Inactive E-mail List: Mail or Don’t Mail?

What do e-mail lists have in common with milk, butter, batteries, and fresh produce?

All have a shelf life. All are use-it-or-lose-it propositions.

Or can an e-mail list that’s past its expiration date be resuscitated? That’s what the product manager at a well-known online publishing company recently asked me.

The company has a list of 55,000 names it hasn’t mailed to in over six months. Dare it mail to the list again? What are the potential benefits — and consequences — of doing so? The best practice issues of mailing to such a list are far reaching, encompassing such e-mail marketing hot buttons as permission, list hygiene, and deliverability.

My advice to this company follows. I’d be interested in hearing from readers who have additional, even conflicting, ideas. A dormant list is a sticky topic indeed, and the temptation to shoot off a mailing can be a big one.

Succumb to Temptation?

One of the first considerations is churn. On average, e-mail list churn is about 30 percent per year. Your mileage may vary, but you should assume about 15 percent of that six month-old, 55,000-member list are dead addresses. And dead addresses bounce.

Bounced addresses are a Very Bad Thing. They affect the mailer’s sender reputation. I’m assuming that this company’s reputable e-mail service provider (ESP) is handling list hygiene. That is, it deletes old addresses once they hit a predetermined bounce threshold. But that applies to active lists, not inactive ones.

Why don’t you want e-mail to bounce, aside from the fact that it’s not landing in a recipient’s inbox, thus effectively going nowhere? It displeases the ISPs. Since they’re the ones that actually deliver the mail, you want to remain in their good graces and bounce as little as possible. If you don’t keep your lists clean, the major ISPs can shoot all your mail into spam folders (at best) or blacklist your domain (at worst). This last point isn’t a pretty scenario, particularly for an online-only publisher whose entire business model hinges on its ability to deliver e-mail newsletters.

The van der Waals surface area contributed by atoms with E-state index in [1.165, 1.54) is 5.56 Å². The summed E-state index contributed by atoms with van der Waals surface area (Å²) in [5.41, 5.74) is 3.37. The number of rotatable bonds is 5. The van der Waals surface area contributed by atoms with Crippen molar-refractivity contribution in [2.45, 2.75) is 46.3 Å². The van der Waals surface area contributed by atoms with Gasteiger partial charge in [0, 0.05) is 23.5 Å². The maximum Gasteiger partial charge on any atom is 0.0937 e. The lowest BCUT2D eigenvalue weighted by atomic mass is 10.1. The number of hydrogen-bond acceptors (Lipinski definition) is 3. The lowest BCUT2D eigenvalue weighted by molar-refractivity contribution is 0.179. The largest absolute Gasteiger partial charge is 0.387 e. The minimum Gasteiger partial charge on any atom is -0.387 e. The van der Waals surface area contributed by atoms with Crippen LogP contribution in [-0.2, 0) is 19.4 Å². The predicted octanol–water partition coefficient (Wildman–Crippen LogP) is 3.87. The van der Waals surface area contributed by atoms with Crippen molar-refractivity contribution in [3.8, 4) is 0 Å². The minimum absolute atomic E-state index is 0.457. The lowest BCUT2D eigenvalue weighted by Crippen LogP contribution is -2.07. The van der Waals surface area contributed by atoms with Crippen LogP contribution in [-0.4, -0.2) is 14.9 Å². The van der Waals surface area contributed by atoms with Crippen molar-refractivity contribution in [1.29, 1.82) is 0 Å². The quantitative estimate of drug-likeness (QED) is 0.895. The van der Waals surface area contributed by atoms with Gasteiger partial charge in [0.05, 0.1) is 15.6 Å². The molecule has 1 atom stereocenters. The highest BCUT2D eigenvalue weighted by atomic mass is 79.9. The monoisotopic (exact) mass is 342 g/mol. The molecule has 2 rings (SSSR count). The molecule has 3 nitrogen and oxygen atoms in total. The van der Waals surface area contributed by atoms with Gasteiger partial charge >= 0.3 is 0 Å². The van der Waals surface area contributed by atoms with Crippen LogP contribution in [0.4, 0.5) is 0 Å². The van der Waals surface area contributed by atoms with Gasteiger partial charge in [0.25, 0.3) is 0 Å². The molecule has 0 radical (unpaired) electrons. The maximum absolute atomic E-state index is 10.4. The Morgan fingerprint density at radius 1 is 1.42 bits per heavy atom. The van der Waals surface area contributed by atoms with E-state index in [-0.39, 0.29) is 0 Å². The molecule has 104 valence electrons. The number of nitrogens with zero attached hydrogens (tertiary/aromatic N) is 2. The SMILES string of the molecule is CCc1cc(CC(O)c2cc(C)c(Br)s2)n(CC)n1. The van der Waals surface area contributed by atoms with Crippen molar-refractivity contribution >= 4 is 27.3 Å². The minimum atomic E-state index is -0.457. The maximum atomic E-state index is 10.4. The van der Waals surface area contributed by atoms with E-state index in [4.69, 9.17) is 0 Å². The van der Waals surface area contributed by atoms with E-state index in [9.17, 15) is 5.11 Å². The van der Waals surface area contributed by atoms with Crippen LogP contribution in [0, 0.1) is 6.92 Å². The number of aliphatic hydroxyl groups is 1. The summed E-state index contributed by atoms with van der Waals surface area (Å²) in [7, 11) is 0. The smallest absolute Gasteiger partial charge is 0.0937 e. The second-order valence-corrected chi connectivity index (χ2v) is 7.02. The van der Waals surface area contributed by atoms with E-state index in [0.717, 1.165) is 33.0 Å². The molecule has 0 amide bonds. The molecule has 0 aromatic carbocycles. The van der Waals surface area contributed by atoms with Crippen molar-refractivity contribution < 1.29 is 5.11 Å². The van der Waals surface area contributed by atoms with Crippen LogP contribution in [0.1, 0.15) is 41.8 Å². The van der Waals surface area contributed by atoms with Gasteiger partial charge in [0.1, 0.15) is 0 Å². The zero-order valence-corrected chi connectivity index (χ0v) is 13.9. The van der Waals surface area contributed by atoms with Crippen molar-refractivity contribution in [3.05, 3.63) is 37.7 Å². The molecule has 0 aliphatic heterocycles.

This is where caution really comes into the picture. If that list contains too many bad addresses and you mail to it, the negative repercussions (spam complaints as well as bounces) affect not only that one mailing but potentially all mailings from your company’s sending domain or IP address. You risk damaging your ability to effectively deliver e-mail across the board — not just to this one list.

To further complicate matters, this particular inactive list was compiled via a copromotion with a third party. While the third party followed the gold standard of confirmed double opt-in, the subscribers nevertheless didn’t explicitly opt in to mailings from the company now hoping to use it. This scenario alone (six months of dormancy notwithstanding) heightens the risk of recipients hitting the “report spam” button — with similar negative sender reputation repercussions on the ISP level.

Balance Risk and Reward

Still, the potential rewards of using that list may outweigh any risks. Following, my suggestions for more effectively bringing the list back from dormancy without unduly courting the wrath of recipients and ISPs alike:

  • If possible, segment the list by activity or time of opt-in. Mail to the most recently active recipients first. See what happens. You up the odds of fewer bounces, as well as fewer irate recipients.
  • Write a crystal-clear subject line, something that acknowledges what’s going on, with the original subscribed-to name in both the subject line and header. For example, “Special Offer for Time Subscribers — Now With More Newsweek.” By being upfront about why the mailing is being sent, you reduce potential spam complaints.
  • Succinctly explain what’s up with the list situation and what the benefits of receiving this e-mail are now that subscribers aren’t getting “Defunct Newsletter.”
  • Provide a clear, conspicuous opt-out link. Place it above the fold in the body copy (as well as in the standard footer). Clear and conspicuous opt-out is not only the law but, in this case, will hopefully reduce report-spam trigger finger. Increasingly, more consumers don’t trust unsubscribe buttons, so they hit the dreaded “spam” button instead. Your job is to make it so brain-dead easy to unsubscribe that it will be much harder for subscribers to rat you out as a spammer. Obviously, this becomes extra important when dealing with an older, third-party list.
  • Personalize, if possible. “Dear Jane, Instead of getting Time, you’re now getting Newsweek” would be beneficial — if you have that data.

And by all means, don’t overlook the privacy policy and the terms and conditions of whatever those subscribers opted in to in the first place. Whatever original agreement the subscribers opted in to is legally binding, whether it comes from your own company or that former partner. That one factor alone can easily make the mail-or-don’t-mail call for you.

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